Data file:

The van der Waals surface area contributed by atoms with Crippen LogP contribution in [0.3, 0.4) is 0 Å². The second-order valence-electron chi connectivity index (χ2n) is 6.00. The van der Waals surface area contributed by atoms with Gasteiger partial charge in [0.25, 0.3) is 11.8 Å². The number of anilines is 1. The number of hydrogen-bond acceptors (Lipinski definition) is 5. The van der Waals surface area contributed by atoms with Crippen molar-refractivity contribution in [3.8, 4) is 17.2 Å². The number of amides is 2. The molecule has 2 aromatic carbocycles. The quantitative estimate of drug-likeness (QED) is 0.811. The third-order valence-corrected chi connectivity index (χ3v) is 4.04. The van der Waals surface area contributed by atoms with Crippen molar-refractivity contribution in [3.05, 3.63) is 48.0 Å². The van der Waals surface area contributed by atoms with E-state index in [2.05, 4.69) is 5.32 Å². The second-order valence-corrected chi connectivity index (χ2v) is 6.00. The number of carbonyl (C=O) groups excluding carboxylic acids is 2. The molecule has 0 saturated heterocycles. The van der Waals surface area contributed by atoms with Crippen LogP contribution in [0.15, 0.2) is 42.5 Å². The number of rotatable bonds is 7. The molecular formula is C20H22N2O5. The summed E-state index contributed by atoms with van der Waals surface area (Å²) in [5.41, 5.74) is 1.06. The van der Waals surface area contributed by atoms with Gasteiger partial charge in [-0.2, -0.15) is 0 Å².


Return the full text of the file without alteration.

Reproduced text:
The van der Waals surface area contributed by atoms with Crippen LogP contribution in [0.3, 0.4) is 0 Å². The second-order valence-electron chi connectivity index (χ2n) is 6.00. The van der Waals surface area contributed by atoms with Gasteiger partial charge in [0.25, 0.3) is 11.8 Å². The number of anilines is 1. The number of hydrogen-bond acceptors (Lipinski definition) is 5. The van der Waals surface area contributed by atoms with Crippen molar-refractivity contribution in [3.8, 4) is 17.2 Å². The number of amides is 2. The molecule has 2 aromatic carbocycles. The quantitative estimate of drug-likeness (QED) is 0.811. The third-order valence-corrected chi connectivity index (χ3v) is 4.04. The van der Waals surface area contributed by atoms with Crippen molar-refractivity contribution in [3.05, 3.63) is 48.0 Å². The van der Waals surface area contributed by atoms with E-state index in [2.05, 4.69) is 5.32 Å². The second-order valence-corrected chi connectivity index (χ2v) is 6.00. The number of carbonyl (C=O) groups excluding carboxylic acids is 2. The molecule has 0 saturated heterocycles. The van der Waals surface area contributed by atoms with Crippen LogP contribution in [0.15, 0.2) is 42.5 Å². The number of rotatable bonds is 7. The molecular formula is C20H22N2O5. The summed E-state index contributed by atoms with van der Waals surface area (Å²) in [5.41, 5.74) is 1.06. The van der Waals surface area contributed by atoms with Gasteiger partial charge in [-0.2, -0.15) is 0 Å².